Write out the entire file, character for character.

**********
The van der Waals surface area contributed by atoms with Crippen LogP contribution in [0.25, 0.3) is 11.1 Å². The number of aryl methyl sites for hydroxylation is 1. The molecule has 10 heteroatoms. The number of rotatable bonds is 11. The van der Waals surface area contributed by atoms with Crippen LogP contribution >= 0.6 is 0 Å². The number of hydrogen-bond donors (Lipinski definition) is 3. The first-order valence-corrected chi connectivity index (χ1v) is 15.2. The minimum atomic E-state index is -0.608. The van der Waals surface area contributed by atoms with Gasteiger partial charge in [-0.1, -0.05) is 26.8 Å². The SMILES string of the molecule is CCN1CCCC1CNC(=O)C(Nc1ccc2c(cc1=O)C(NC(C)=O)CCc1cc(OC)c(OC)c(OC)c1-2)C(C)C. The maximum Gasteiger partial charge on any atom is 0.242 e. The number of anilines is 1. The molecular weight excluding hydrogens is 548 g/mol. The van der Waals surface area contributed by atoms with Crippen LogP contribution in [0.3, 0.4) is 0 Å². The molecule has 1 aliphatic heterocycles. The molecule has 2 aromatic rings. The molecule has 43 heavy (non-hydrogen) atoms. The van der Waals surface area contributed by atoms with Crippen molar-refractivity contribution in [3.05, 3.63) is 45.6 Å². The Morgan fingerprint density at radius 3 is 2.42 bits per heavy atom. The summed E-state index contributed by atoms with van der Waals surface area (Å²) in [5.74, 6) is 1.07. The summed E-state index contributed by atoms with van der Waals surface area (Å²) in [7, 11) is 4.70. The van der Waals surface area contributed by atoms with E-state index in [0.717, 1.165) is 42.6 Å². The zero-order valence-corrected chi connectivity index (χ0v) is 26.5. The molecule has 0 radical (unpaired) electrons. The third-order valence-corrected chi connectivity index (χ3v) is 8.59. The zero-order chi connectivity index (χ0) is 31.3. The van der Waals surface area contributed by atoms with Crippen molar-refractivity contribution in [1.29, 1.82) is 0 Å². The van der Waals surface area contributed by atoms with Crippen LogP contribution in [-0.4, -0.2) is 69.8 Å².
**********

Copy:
The van der Waals surface area contributed by atoms with Crippen LogP contribution in [0.25, 0.3) is 11.1 Å². The number of aryl methyl sites for hydroxylation is 1. The molecule has 10 heteroatoms. The number of rotatable bonds is 11. The van der Waals surface area contributed by atoms with Crippen LogP contribution >= 0.6 is 0 Å². The number of hydrogen-bond donors (Lipinski definition) is 3. The first-order valence-corrected chi connectivity index (χ1v) is 15.2. The minimum atomic E-state index is -0.608. The van der Waals surface area contributed by atoms with Gasteiger partial charge in [-0.1, -0.05) is 26.8 Å². The SMILES string of the molecule is CCN1CCCC1CNC(=O)C(Nc1ccc2c(cc1=O)C(NC(C)=O)CCc1cc(OC)c(OC)c(OC)c1-2)C(C)C. The maximum Gasteiger partial charge on any atom is 0.242 e. The number of anilines is 1. The molecular weight excluding hydrogens is 548 g/mol. The van der Waals surface area contributed by atoms with Crippen LogP contribution in [0.3, 0.4) is 0 Å². The molecule has 1 aliphatic heterocycles. The molecule has 2 aromatic rings. The molecule has 43 heavy (non-hydrogen) atoms. The van der Waals surface area contributed by atoms with Crippen molar-refractivity contribution in [3.05, 3.63) is 45.6 Å². The Morgan fingerprint density at radius 3 is 2.42 bits per heavy atom. The summed E-state index contributed by atoms with van der Waals surface area (Å²) in [5.74, 6) is 1.07. The summed E-state index contributed by atoms with van der Waals surface area (Å²) in [7, 11) is 4.70. The van der Waals surface area contributed by atoms with E-state index in [0.717, 1.165) is 42.6 Å². The zero-order valence-corrected chi connectivity index (χ0v) is 26.5. The molecule has 0 radical (unpaired) electrons. The third-order valence-corrected chi connectivity index (χ3v) is 8.59. The zero-order chi connectivity index (χ0) is 31.3. The van der Waals surface area contributed by atoms with Crippen molar-refractivity contribution in [1.29, 1.82) is 0 Å². The van der Waals surface area contributed by atoms with Crippen LogP contribution in [-0.4, -0.2) is 69.8 Å².